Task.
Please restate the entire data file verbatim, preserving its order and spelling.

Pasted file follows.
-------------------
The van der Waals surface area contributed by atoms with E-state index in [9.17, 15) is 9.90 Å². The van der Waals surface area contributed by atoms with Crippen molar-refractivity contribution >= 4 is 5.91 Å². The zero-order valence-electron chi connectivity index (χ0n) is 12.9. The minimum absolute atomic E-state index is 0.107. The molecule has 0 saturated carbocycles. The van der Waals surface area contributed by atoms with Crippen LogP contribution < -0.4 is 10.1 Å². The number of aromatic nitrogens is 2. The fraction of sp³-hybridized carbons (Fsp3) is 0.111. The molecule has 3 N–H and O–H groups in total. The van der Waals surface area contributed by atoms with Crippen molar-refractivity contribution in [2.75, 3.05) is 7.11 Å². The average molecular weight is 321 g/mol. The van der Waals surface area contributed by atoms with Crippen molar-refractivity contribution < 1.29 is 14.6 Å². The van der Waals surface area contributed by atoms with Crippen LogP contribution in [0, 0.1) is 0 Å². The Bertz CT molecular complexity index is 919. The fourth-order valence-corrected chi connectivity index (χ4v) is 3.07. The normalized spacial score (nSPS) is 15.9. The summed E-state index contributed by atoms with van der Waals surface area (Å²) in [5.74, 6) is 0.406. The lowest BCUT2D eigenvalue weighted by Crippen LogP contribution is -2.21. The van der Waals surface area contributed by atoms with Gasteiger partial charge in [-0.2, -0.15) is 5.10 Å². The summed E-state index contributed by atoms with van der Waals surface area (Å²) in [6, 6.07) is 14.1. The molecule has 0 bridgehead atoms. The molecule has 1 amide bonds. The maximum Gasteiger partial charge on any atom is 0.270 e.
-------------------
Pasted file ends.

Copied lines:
The van der Waals surface area contributed by atoms with E-state index in [9.17, 15) is 9.90 Å². The van der Waals surface area contributed by atoms with Crippen molar-refractivity contribution >= 4 is 5.91 Å². The zero-order valence-electron chi connectivity index (χ0n) is 12.9. The minimum absolute atomic E-state index is 0.107. The molecule has 0 saturated carbocycles. The van der Waals surface area contributed by atoms with Crippen LogP contribution < -0.4 is 10.1 Å². The number of aromatic nitrogens is 2. The fraction of sp³-hybridized carbons (Fsp3) is 0.111. The molecule has 3 N–H and O–H groups in total. The van der Waals surface area contributed by atoms with Crippen molar-refractivity contribution in [2.75, 3.05) is 7.11 Å². The average molecular weight is 321 g/mol. The van der Waals surface area contributed by atoms with Crippen molar-refractivity contribution < 1.29 is 14.6 Å². The van der Waals surface area contributed by atoms with Crippen LogP contribution in [0, 0.1) is 0 Å². The Bertz CT molecular complexity index is 919. The fourth-order valence-corrected chi connectivity index (χ4v) is 3.07. The normalized spacial score (nSPS) is 15.9. The summed E-state index contributed by atoms with van der Waals surface area (Å²) in [5.74, 6) is 0.406. The lowest BCUT2D eigenvalue weighted by Crippen LogP contribution is -2.21. The van der Waals surface area contributed by atoms with Gasteiger partial charge in [-0.2, -0.15) is 5.10 Å². The summed E-state index contributed by atoms with van der Waals surface area (Å²) in [6, 6.07) is 14.1. The molecule has 0 bridgehead atoms. The molecule has 1 amide bonds. The maximum Gasteiger partial charge on any atom is 0.270 e.